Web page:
In contrast, the individual high-profile hunger striker who is transferred to the public hospital for treatment poses a different challenge altogether. These are the people who are truly prepared to die and whom the government really does not want to lose as martyrs. The independent physician has a critical part to play in this situation by forming nothing more or less than a normal doctor-patient relationship. This is contingent on a non-judgmental approach that engenders mutual trust. If the physician genuinely wants to strive to maintain life and makes that quite clear to the patient, but at the same time demonstrates empathy and does everything possible to preserve the dignity of the patient, then he or she can contribute to creating that space for negotiations with the authorities over such intermediate gains as will allow the prisoner to end his strike as a success and the government to maintain control over the overall phenomenon of hunger striking.

Preserving the dignity of the patient includes such things as insisting on the withdrawal of shackles during medical examinations, absence of guards in the room during medical consultation, allowing the patient personal privacy and decent conditions for washing and sleeping. I have seen one such patient kept in a single-bedded hospital room with four armed guards happily chatting to each other at all hours of day and night, as well as 24-hour closed circuit television surveillance in the room and the bathroom. Worst of all was the guards eating appetizingly smelling foods in the room leading to totally unnecessary stomach aches in the progressively enfeebled patient. By caring for the striker in hospital as a patient with respect and dignity the whole issue of forced feeding may be completely avoided.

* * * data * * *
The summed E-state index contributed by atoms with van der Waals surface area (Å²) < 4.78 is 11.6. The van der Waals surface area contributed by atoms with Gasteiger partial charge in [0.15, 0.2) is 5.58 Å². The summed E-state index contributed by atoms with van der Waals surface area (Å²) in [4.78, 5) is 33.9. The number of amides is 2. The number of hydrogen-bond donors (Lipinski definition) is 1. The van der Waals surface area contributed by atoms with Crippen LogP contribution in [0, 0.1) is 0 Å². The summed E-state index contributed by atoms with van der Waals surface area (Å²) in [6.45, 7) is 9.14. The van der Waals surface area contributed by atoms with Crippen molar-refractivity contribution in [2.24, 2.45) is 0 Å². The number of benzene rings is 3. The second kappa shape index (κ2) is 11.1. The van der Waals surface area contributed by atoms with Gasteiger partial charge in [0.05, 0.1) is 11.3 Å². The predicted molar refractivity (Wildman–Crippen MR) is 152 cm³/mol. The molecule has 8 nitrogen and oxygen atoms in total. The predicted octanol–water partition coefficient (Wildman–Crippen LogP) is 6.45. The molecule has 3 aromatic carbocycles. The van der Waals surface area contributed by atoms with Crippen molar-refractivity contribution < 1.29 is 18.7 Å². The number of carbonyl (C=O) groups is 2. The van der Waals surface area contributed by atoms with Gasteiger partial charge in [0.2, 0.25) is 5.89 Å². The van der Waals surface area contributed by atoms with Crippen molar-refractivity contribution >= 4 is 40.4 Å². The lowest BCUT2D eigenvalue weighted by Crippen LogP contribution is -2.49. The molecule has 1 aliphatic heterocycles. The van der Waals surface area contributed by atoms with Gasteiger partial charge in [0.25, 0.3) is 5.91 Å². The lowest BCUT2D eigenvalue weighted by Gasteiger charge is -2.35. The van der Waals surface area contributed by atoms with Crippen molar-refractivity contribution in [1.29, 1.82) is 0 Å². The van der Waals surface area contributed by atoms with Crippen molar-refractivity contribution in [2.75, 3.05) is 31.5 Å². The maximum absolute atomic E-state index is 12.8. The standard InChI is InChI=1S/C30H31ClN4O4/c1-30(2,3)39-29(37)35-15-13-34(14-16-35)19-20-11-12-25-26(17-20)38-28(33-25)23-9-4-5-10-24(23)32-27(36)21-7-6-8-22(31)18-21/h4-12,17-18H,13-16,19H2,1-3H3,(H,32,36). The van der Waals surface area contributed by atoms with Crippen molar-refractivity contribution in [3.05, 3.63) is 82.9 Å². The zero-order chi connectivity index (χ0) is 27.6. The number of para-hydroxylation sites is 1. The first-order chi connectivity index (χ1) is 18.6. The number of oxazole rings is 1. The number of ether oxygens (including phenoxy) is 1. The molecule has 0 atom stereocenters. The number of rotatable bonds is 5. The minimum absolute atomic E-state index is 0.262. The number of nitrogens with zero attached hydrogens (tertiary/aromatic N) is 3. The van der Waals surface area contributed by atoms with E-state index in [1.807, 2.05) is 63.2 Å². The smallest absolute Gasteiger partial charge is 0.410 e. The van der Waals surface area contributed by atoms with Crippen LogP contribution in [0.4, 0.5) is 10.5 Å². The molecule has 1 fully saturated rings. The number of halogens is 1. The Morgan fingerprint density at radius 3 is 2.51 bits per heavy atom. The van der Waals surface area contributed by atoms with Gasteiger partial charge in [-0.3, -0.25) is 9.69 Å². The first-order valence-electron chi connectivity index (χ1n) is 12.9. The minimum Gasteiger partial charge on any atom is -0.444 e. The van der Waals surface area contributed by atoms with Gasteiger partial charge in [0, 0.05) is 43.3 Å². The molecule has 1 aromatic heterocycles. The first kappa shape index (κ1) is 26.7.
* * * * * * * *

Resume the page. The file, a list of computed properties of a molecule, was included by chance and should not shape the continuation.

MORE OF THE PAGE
Prof. Michael Weingarten is a retired family doctor. He taught at Tel-Aviv and Bar Ilan medical schools. Prof. Weingarten was called in as independent physician to Khader Adnan Mousa when he was on hunger strike at Ziv Hospital while a senior member of Palestinian Islamic Jihad.

About the Author
Prof. Michael Weingarten is a retired family doctor. He taught at Tel-Aviv and Bar Ilan medical schools. He lives in Zefat with his wife Susan, a food historian. They have 5 children and 13 grandchildren. Prof. Weingarten was called in as independent physician to Khader Adnan Mousa, a senior member of Palestinian Islamic Jihad, when he was on hunger strike at Ziv Hospital.